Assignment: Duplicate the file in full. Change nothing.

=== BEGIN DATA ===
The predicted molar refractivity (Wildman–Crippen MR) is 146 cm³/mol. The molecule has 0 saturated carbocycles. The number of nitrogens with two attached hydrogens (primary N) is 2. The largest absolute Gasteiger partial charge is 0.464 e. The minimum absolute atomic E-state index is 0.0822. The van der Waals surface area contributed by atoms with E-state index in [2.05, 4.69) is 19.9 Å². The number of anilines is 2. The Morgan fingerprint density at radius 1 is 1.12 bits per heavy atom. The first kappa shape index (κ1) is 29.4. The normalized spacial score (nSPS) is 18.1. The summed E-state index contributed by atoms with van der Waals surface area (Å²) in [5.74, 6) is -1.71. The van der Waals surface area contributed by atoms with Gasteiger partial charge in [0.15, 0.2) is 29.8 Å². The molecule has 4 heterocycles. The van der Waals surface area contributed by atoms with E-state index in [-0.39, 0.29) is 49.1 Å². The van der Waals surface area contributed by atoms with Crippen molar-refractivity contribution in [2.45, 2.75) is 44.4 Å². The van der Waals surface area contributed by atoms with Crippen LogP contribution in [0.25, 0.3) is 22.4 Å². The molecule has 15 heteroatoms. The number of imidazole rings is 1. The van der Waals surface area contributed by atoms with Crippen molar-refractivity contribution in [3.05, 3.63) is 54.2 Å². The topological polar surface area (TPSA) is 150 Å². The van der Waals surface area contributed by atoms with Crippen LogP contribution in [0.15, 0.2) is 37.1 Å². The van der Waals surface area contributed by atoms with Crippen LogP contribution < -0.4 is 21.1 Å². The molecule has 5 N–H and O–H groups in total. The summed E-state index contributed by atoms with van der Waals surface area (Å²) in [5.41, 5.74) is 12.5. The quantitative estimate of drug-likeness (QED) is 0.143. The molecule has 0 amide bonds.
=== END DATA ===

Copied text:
The predicted molar refractivity (Wildman–Crippen MR) is 146 cm³/mol. The molecule has 0 saturated carbocycles. The number of nitrogens with two attached hydrogens (primary N) is 2. The largest absolute Gasteiger partial charge is 0.464 e. The minimum absolute atomic E-state index is 0.0822. The van der Waals surface area contributed by atoms with E-state index in [2.05, 4.69) is 19.9 Å². The number of anilines is 2. The Morgan fingerprint density at radius 1 is 1.12 bits per heavy atom. The first kappa shape index (κ1) is 29.4. The normalized spacial score (nSPS) is 18.1. The summed E-state index contributed by atoms with van der Waals surface area (Å²) in [5.74, 6) is -1.71. The van der Waals surface area contributed by atoms with Gasteiger partial charge in [0.15, 0.2) is 29.8 Å². The molecule has 4 heterocycles. The van der Waals surface area contributed by atoms with E-state index in [-0.39, 0.29) is 49.1 Å². The van der Waals surface area contributed by atoms with Crippen molar-refractivity contribution in [2.45, 2.75) is 44.4 Å². The van der Waals surface area contributed by atoms with Crippen LogP contribution in [0.25, 0.3) is 22.4 Å². The molecule has 15 heteroatoms. The number of imidazole rings is 1. The van der Waals surface area contributed by atoms with Crippen molar-refractivity contribution in [3.05, 3.63) is 54.2 Å². The topological polar surface area (TPSA) is 150 Å². The van der Waals surface area contributed by atoms with Crippen LogP contribution in [0.15, 0.2) is 37.1 Å². The van der Waals surface area contributed by atoms with Crippen LogP contribution < -0.4 is 21.1 Å². The molecule has 5 N–H and O–H groups in total. The summed E-state index contributed by atoms with van der Waals surface area (Å²) in [5.41, 5.74) is 12.5. The quantitative estimate of drug-likeness (QED) is 0.143. The molecule has 0 amide bonds.